In a League of Extraordinary James Bond Actors, Sean Connery Was Untouchable

I just watched Dr. No last night. I even just released my definitive James Bond movie rankings here.

Unfortunately, I awoke this morning to the very sad news that Sir Sean Connery (famed James Bond actor) passed away today at the age of 90 years (1930–2020). Needless to say, I was left shaken and stirred. For some, and myself included, it seemed as if he would never pass. An icon in the world of secret agent 007, a brilliant actor to the rest of the thespian world. I cannot believe I am writing this; your heroes aren’t supposed to die. That’s what makes them iconic.

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Bond. James Bond.

While Sean was certainly more than an actor in the 007 movie series, that is what brought him to fame. Dr. No premiered in 1962 as the first James Bond movie and has since become the longest running movie series in history (as we await number 25, No Time To Die in April 2021). Sean Connery ended up playing the British secret agent a record tying seven times. Roger Moore also had seven 007 (ironically) movies under his tuxedo, but Connery’s were (arguably) just better. Sean Connery would play James Bond in the following movies: Dr. No (1962), From Russia With Love (1963), Goldfinger (1964), Thunderball (1965), You Only Live Twice (1967), Diamonds Are Forever (1971). The other one was an “unofficial” Bond movie, Never Say Never Again (1983).

Every Bond that came after Connery was simply trying to live up to the standard. They couldn’t. While each separate actor afterward had their moments and are certainly to be lauded for their movies, Sir Sean just had that classic cool to him.

Women wanted to be with him, men wanted to be him. He re-invented the white tuxedo, basically. His drink of choice, a vodka martini- shaken, not stirred. We all know the famous line, as well, “The name’s Bond. James Bond.” He said it in every movie, and a line we all tried to replicate. Trust me when I say, we never could. There is no replicating that kind of voice and the weight it carries.https://cdn.embedly.com/widgets/media.html?src=https%3A%2F%2Fwww.youtube.com%2Fembed%2FnLXoZ69ce-I%3Ffeature%3Doembed&display_name=YouTube&url=https%3A%2F%2Fwww.youtube.com%2Fwatch%3Fv%3DnLXoZ69ce-I&image=https%3A%2F%2Fi.ytimg.com%2Fvi%2FnLXoZ69ce-I%2Fhqdefault.jpg&key=d04bfffea46d4aeda930ec88cc64b87c&type=text%2Fhtml&schema=youtube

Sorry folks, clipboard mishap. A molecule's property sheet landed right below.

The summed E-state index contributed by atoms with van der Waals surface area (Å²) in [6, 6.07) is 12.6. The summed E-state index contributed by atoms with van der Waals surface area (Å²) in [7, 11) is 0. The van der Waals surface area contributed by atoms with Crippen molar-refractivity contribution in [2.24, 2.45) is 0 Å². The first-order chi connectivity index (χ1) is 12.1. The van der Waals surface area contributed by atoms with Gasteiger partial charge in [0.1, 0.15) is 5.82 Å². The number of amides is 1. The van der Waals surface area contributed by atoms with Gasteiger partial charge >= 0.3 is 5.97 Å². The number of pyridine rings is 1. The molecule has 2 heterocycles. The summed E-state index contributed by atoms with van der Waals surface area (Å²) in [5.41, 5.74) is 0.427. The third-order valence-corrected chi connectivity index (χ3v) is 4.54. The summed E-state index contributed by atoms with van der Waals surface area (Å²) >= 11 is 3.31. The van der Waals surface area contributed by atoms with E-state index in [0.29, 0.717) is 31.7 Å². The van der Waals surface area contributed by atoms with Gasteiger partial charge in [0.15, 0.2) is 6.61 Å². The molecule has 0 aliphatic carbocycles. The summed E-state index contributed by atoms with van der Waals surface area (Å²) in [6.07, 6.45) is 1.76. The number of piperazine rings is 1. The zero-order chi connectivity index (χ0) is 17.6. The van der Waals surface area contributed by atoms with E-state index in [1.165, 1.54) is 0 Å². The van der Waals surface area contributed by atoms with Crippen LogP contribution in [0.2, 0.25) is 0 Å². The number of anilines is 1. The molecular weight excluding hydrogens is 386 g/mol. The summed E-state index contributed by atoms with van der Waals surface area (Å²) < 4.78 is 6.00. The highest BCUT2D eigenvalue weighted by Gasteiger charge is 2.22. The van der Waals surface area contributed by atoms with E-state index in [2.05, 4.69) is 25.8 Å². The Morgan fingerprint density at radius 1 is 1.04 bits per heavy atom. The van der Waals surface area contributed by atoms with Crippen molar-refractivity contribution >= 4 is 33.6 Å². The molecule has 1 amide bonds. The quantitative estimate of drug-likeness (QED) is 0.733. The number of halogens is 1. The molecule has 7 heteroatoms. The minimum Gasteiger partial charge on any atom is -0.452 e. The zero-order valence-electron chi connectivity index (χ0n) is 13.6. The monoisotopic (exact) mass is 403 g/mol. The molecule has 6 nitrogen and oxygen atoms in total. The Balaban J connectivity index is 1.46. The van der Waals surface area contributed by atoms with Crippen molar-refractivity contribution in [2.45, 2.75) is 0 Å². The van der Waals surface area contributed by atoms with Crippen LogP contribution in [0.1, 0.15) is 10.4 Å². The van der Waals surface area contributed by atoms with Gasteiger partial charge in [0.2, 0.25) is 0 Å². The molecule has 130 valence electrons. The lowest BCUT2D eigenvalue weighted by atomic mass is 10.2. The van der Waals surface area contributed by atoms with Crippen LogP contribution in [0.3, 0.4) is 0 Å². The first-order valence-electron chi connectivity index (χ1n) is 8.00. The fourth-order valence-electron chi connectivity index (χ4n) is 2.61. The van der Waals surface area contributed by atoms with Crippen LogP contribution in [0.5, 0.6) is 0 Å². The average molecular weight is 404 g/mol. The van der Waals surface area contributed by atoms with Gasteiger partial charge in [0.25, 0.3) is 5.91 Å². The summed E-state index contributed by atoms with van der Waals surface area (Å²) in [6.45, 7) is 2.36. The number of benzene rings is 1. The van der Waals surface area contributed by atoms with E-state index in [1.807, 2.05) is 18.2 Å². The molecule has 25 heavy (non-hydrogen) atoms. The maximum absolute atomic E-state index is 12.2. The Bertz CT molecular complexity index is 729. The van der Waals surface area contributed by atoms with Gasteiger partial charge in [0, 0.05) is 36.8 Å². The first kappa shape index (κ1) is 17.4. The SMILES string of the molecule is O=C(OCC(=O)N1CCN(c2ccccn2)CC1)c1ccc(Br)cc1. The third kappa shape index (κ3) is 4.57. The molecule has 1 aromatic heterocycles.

Outside of James Bond, though, Sean Connery certainly had other hits. In no particular order, there was The Rock (1996), Indiana Jones and The Last Crusade (1989), Finding Forrester (2000), Highlander I and II (1986 and 1991), The Hunt For Red October (1990), The Untouchables (1987, for which he won an Oscar), The League of Extraordinary Gentlemen (2003, his final movie role), Entrapment (1999), The Man Who Would Be King (1975), First Knight (1995) and The Avengers (1998).

A man that needed no introduction, as I can guarantee you’ve probably seen one of his movies. Born in Scotland, he rose to acting fame by being a stagehand, who happened to appreciate a good workout and a love of acting, before settling on movies over football. True story, he even could have played professionally. Sir Sean even served in the Scottish Navy as a teenager. Talk about tough as nails, this guy lived it.

Sean Connery would smooth talk your woman and then kick your ass, while enjoying a drink over the remnants of your self respect. Now out of respect, I expect you to pour yourself a drink tonight and toast to the man who made suits cool again. Toast the man who made James Bond who he is today. Toast the man who is the reason action/adventure movies became what they did (over $7 billion worldwide box office total for James Bond movies alone).

And lastly, toast yourself. Toast your friends, family and loved ones. They deserve it just as much as anyone. Actors and athletes come and go, but what matters is the ones we surround ourselves with. We may have lost an icon, but the Connery family lost a true loved one.

We all pass from this world at some point. The ones we look up to come as a shock because of the standards we have for them. We expect them to stick around longer than us, because of that regard. To me, Sean Connery was that. He always will be. Forever. And James Bond, is truly forever.

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Rest in Peace, Sean Connery (1930–2020)